SEC proposes capital rules for derivatives traders

WASHINGTON (AP) — Federal regulators are proposing setting minimum capital levels that banks and other firms that trade derivatives must hold as a cushion against risk.

The Securities and Exchange Commission voted Wednesday to seek public comment on the proposed rules, which also would set collateral requirements and keeping customer funds separate from a firm's. The financial overhaul law passed in 2010 called for new oversight of derivatives, the complex investments blamed for hastening the financial crisis, and required the SEC to write the rules.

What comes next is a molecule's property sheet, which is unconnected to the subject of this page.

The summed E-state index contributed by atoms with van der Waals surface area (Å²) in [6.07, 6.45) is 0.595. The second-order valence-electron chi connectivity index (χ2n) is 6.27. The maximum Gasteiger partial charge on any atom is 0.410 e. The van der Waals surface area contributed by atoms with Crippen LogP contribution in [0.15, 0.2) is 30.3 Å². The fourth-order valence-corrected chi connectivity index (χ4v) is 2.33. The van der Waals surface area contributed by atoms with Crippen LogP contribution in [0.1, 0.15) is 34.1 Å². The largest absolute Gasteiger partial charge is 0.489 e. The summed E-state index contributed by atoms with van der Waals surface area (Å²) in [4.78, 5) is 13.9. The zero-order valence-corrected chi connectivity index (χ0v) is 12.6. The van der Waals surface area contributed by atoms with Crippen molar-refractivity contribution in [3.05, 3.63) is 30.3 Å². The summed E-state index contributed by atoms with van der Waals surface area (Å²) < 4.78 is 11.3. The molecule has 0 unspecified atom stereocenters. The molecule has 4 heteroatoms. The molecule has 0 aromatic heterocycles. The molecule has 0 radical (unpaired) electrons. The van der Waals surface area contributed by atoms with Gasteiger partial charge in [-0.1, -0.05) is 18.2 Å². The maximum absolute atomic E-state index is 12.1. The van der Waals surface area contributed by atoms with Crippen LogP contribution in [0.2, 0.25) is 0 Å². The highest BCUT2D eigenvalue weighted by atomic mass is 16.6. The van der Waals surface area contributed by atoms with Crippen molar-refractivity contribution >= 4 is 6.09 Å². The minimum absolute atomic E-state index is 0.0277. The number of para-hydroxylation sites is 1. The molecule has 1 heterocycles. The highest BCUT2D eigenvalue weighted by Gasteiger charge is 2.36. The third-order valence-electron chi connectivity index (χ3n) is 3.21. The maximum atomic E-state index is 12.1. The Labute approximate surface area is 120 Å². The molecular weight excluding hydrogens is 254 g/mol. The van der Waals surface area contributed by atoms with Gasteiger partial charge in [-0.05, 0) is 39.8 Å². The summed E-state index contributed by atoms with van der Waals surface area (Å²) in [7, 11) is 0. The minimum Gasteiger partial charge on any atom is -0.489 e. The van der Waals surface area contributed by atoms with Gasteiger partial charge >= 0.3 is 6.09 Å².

The SEC proposal is open to comment for 60 days and could be formally adopted after that. The proposal applies to derivatives based on securities such as stocks and bonds. It is similar to rules proposed previously by the Commodity Futures Trading Commission for other kinds of derivatives.